For years, sports drinks have been among the fastest-growing categories in the beverage space. However, as they moved mainstream, they had to adapt to reflect the expectations of a broader group of consumers. Today’s sports drink enthusiasts want choices that support general wellness and healthy weight, deliver on label-friendly preferences and sustainability, and most importantly—taste great.
There’s a common thread among all those concerns, and it revolves around sweetener systems. Sugar, for all its sweet taste, is increasingly a non-starter. Data from the International Food Information Council (IFIC) 2021 Food & Health Survey suggest nearly 3 in 4 consumers are trying to limit or avoid sugars in their diet. Those findings align with proprietary IngredienTracker consumer research from Cargill, which consistently finds sugar is most top of mind when consumers are asked which ingredients they try to avoid—mentioned more often than fats, sodium and GMOs.
But it’s not just sugar that finds itself in consumers’ crosshairs; artificial sweeteners have lost their shine, too. According to a 2020 report from HealthFocus International, two-thirds of global consumers said “no artificial sweeteners” is an extremely or very important statement on food labels, and nearly a third claimed they’d pay more for a beverage made without them.
Brands are clearly playing attention. Newer entrants are challenging category stalwarts, doubling down on health and wellness themes with natural positioning, added functional ingredients, and lower sugar and calorie counts. However, while consumers say they want to limit sugar and avoid artificial sweeteners, they still demand beverages that taste great.
Formulating for sweet success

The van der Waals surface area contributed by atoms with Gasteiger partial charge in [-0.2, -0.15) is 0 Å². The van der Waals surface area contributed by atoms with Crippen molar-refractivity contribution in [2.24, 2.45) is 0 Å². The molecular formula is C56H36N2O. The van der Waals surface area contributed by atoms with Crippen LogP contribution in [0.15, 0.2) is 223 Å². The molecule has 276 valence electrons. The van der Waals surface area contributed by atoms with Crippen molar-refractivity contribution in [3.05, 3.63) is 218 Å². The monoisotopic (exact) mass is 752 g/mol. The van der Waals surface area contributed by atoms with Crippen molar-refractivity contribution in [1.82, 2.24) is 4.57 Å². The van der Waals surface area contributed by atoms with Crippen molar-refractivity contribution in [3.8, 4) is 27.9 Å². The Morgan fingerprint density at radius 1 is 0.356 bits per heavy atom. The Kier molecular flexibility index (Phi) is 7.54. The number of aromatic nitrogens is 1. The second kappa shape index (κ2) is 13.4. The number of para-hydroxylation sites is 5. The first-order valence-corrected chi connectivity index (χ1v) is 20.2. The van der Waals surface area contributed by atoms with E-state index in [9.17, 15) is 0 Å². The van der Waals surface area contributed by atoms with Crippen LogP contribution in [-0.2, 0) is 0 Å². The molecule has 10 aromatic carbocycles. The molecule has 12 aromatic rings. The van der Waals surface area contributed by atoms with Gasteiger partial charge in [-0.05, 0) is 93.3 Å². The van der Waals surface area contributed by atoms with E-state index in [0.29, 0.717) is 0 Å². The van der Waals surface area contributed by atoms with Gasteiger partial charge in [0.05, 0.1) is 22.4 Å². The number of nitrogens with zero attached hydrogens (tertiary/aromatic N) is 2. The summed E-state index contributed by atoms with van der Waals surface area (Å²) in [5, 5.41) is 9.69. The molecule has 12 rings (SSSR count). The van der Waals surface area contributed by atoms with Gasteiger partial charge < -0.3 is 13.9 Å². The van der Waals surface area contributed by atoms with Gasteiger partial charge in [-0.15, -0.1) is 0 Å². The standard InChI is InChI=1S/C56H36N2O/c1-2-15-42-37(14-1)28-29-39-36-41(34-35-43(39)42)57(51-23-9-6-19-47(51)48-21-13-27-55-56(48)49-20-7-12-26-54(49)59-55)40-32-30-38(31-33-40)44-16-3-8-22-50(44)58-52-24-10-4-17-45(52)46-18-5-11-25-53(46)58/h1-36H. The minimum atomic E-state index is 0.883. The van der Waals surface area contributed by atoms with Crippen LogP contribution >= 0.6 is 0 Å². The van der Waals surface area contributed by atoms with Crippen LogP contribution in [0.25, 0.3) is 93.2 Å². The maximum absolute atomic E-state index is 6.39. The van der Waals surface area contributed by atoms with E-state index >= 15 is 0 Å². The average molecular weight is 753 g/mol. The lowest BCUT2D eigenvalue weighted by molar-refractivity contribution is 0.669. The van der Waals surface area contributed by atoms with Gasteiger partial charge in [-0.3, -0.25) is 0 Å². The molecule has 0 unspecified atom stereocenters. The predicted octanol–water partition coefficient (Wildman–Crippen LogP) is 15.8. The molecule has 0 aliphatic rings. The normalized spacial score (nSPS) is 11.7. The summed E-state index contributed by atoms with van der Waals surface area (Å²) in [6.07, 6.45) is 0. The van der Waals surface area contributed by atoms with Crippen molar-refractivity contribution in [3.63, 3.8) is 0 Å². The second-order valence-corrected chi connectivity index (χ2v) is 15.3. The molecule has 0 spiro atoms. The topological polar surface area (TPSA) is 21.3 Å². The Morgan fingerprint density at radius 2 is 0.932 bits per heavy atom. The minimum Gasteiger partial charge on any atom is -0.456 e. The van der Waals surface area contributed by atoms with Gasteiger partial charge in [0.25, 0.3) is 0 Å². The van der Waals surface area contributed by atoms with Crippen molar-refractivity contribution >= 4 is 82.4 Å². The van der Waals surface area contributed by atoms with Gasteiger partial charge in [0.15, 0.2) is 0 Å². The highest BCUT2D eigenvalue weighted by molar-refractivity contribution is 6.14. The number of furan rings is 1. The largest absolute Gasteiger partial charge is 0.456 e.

Against these priorities, advances around high-intensity, plant-sourced sweeteners offer the best pathway forward. Take stevia, a relative newbie on the sweetening block. In the years since the first stevia-sweetened drinks hit the marketplace in 2008, ingredient suppliers have invested hundreds of thousands of hours studying its tiny leaf. The resulting gains have been impressive.
Early stevia sweeteners tapped into Reb (Rebaudioside) A, the most plentiful sweet compound in the stevia leaf. While still in use today for low-level sugar replacement, developers found themselves managing aftertastes—such as bitter, metallic or licorice notes—if they attempted more than 30% reductions.
Ingredient suppliers, however, remained committed to the plant-based sweetener, and worked to unlock the secrets to the dozens of sweet components contained inside. Today’s improved stevia-based sweeteners use complex blends of highly purified stevia compounds, often tailored to specific applications, to deliver a more sugar-like taste with fewer off-notes.
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Vince Cavallini is Cargill’s beverage, dairy and convenience foods applications manager. His career at the company spans nearly two decades and includes stints as a senior beverage specialist and lead product developer for the beverage applications team. With 21 years of experience in the food and beverage industry, Cavallini has a deep understanding of beverage processing and has helped bring countless beverages to market. His current responsibilities include overseeing the company’s state-of-the-art pilot plant at the Cargill Minneapolis Research and Development (R&D) Center.